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- Sat Feb 23, 2008 1:41 am
I have a very good friend who I am pretty sure has a severe drug and alcohol abuse problem. When I say drug I mean prescription pills (especially Adderall),cocaine, ecstacy, marijuana, and constantly talking about being intoxicated or taking hallucinogens. She constantly mixes all of these too in one night (including lots of alcohol) and this is going on pretty much every weekend and even sometimes during the week (we are currently college students). I am beginning to get very worried because I think she may also be depressed since she's told me numerous times that she can not be alone with herself or she gets really depressed and thinks about suicide (she constantly needs to be around someone). I've also noticed weight loss which I think may be because of the cocaine and adderall.
| Dr. E. Seigle
- Sat Feb 23, 2008 3:03 pm
Dear kpv 78,
It sounds like your friend may be likely to have a substance abuse problems, which may either be causing a depressive disorder with suicidal thinking, or be in addition to a depressive disorder with the suicidal thinking. The suicidal thinking is of particular concern; you should strongly consider:
1. taking your friend to a hospital emergency room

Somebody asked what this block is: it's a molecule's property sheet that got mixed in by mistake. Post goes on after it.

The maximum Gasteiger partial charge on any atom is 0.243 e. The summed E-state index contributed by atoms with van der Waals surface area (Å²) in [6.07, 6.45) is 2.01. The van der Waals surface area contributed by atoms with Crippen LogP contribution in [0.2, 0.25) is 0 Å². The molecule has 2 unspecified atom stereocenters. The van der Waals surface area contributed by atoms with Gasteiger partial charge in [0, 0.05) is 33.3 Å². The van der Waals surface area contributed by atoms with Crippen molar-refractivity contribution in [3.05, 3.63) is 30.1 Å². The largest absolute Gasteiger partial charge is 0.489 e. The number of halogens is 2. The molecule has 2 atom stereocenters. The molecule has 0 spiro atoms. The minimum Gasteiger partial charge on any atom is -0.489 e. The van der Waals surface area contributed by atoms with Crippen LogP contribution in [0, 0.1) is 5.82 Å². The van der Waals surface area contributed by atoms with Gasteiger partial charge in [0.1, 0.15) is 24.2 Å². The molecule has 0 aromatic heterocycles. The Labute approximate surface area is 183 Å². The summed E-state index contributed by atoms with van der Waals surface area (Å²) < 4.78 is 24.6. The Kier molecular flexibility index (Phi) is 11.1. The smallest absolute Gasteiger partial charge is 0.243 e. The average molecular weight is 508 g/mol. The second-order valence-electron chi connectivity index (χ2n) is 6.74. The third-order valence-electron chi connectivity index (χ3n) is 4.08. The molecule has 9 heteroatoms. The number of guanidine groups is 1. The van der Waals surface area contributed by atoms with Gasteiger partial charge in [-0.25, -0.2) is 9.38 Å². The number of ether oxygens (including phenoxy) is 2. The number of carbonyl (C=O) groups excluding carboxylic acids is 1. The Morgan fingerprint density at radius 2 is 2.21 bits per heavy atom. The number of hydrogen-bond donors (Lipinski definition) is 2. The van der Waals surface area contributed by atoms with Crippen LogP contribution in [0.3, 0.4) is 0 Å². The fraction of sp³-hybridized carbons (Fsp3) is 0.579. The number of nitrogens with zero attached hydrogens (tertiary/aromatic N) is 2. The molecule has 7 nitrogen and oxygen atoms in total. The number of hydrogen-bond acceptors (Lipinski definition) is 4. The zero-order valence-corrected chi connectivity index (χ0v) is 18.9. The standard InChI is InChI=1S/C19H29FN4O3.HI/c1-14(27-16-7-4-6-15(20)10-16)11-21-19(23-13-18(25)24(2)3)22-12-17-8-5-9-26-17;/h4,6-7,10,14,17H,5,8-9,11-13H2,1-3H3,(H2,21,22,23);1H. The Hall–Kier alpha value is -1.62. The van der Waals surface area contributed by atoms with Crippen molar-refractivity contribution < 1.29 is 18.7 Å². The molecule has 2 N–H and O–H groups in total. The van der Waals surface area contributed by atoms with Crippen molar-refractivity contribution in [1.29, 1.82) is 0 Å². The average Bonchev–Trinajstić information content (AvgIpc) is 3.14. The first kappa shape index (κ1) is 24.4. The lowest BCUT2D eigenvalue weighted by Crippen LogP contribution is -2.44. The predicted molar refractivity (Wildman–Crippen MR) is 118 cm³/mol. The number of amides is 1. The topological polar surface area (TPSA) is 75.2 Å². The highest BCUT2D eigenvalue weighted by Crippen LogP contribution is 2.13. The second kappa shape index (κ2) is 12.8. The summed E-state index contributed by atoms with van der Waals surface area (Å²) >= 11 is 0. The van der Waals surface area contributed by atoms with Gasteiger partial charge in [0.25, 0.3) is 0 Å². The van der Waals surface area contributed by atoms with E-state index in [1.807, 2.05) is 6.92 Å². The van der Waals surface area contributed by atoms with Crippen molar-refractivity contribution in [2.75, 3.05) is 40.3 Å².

2. calling 911
3.encouraging your friend to set up a mental health evaluation on an urgent or emergency basis.
4. talk openly with your friend about her suicidal thinking and drug abuse. Ask her if she ever thinks about suicide, and if so, what does she think about. Ask her if she has ever had a suicide plan and if she has ever attempted suicide. If she has a plan or has made a past attempt, the situation is more urgent.
5. many regions (and in fact, your college may have) have 24 hour community mental health emergency services, which you and your friend can call for an immediate evaluation in lieu of calling 911 or going to an emergency room.
It's better to take this very seriously than not seriously enough; she may be giving you a "cry for help". Don't let being afraid stop you from asking her about all of this. You are right to be concerned! Remember that this is not a psychiatric evaluation, I'm trying to guide you carefully in response to your questions.